According to a recent report issued by Statistics SA, more than 60% of all foreign nationals looking to retire in South Africa came from Europe. While the issuing of temporary retirement permits accounted for less than one percent off all visa applications in 2014, retired foreign nationals will contribute an estimated R7, 5 billion to the local economy per annum.
Despite some negative perceptions of South Africa from a political, safety and economic risk perspective, foreigners still consider South African an important retirement destination.
This is according to Gary Eisenberg, Immigration Lawyer at Eisenberg & Associates, who says that the South African Government welcomes foreign retirees. “Naturally the Department of Home Affairs evaluates each application to ensure that the retiree is not a burden on the state or job market. But, government recognizes that these individuals have a tremendous amount to offer both the economy, as well as the social fabric of the communities in which they live.”
He explains that after fulfilling their career ambitions, South Africa offers these foreigners plenty of opportunities to relax, to get involved and even give back to the community. “Foreign retirees come to South Africa to enjoy our culture, solid infrastructure, good climate and outstanding private healthcare.”
While there are no age restrictions in applying for temporary retired person visas, applicants must be able to prove that they’re financially self-sufficient. “Applicants must show that they receive at least R37 000 per month in pensions, annuities, or cash assets from which they can draw down from. With the same financial wherewithal foreigners can also apply for permanent residence,” says Eisenberg.
Eisenberg adds that temporary residence retirement visas are useful because their holders can apply for work authorization, so that retirees are not left without the ability to engage in part time or casual work.
He adds that an applicant unable to demonstrate an income per se of at least R 37,000 per month, will need to apply for permanent residence on the basis of net worth. “To do this the applicant will need to demonstrate a net worth of at least R12 million anywhere in the world and once the application is favorably considered, must make a once-off payment of R120 000 to Home Affairs.”
Out of 680 temporary retired person applications in 2014, 26 % were issued to nationals from the United Kingdom, 16, 5% % from Germany, 6, 8% from the Netherlands, followed by contributing countries such as Switzerland, Ireland and France and Italy.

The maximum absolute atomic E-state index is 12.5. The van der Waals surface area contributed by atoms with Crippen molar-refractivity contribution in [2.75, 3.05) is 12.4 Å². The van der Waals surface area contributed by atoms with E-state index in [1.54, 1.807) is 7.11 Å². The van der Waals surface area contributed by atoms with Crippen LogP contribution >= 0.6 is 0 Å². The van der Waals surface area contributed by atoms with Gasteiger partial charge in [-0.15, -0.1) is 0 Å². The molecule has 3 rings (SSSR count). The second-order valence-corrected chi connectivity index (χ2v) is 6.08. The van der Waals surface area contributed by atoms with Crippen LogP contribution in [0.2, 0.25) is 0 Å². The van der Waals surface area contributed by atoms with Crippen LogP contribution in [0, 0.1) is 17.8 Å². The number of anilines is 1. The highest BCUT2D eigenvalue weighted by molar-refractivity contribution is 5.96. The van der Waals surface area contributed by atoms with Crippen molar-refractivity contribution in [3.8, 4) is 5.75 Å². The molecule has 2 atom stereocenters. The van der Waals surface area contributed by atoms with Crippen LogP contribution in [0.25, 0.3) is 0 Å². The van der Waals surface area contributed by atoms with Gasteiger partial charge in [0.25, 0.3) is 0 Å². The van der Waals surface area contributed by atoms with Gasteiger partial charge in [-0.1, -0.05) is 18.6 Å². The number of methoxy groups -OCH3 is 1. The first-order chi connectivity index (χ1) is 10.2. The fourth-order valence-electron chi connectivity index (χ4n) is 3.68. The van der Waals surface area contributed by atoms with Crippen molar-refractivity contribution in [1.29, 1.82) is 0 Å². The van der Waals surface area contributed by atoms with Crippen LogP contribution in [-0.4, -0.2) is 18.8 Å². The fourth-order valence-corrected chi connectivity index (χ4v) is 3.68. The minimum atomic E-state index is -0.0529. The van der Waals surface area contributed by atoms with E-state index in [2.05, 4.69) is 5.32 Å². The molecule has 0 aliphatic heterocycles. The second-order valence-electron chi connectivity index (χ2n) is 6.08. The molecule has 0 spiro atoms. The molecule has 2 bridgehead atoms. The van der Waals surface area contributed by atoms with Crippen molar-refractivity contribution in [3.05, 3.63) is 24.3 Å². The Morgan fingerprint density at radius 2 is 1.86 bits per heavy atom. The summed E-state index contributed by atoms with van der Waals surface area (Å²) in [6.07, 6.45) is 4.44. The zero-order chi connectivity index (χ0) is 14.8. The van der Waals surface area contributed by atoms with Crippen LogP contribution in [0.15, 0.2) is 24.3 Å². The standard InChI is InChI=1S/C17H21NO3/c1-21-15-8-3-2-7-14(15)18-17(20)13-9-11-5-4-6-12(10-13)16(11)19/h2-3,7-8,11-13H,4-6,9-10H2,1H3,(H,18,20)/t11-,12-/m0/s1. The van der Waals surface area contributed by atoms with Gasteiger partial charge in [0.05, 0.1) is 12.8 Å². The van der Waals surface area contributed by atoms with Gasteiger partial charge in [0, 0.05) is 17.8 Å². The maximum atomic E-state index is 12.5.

“Being a predominately English speaking country and member of the Commonwealth, it’s no surprise that so many British nationals look to live in South Africa. German and Dutch nationals relate to South Africans for very similar reasons, with strong historical and cultural ties to this country” says Eisenberg.
The Rand exchange rate continues to work in the favour of Europeans, and nationals of other hard currency countries, looking to settle down in the country. Eisenberg says that, without realising it, middle class South African’s enjoy a higher standard of living than their European counterparts. “By living in South Africa, foreign nationals can stretch their retirement savings and still enjoy spacious properties, affordable housing and well-priced food.”
He adds that South Africa’s private healthcare sector may be one of the country’s most impressive features to foreign retirees. “The country’s private healthcare system is ranked 6th best in the world and is considered on par with the healthcare systems of Australia, Sweden, Belgium, Switzerland and Ireland. Outside of African countries (63%), the UK is ranked in the top ten countries seeking permits for medical treatment in South Africa.”
Unlike most of Europe, South Africa experiences moderate summers, mild winters and negligible rates of Seasonal Adjustment Disorder (SAD). “The region enjoys one of the world’s highest average daily hours of sunshine. South Africa’s ideal geography and moderate weather have attracted numerous historical figures seeking the health benefits of a warmer and dryer climate,” says Eisenberg.
“While South Africa may have a number of immigration and visa challenges, it’s encouraging that the Government recognises the value foreign national retirees add to the country and have made it relatively easy for them to spend their golden years on our shores,” concludes Eisenberg.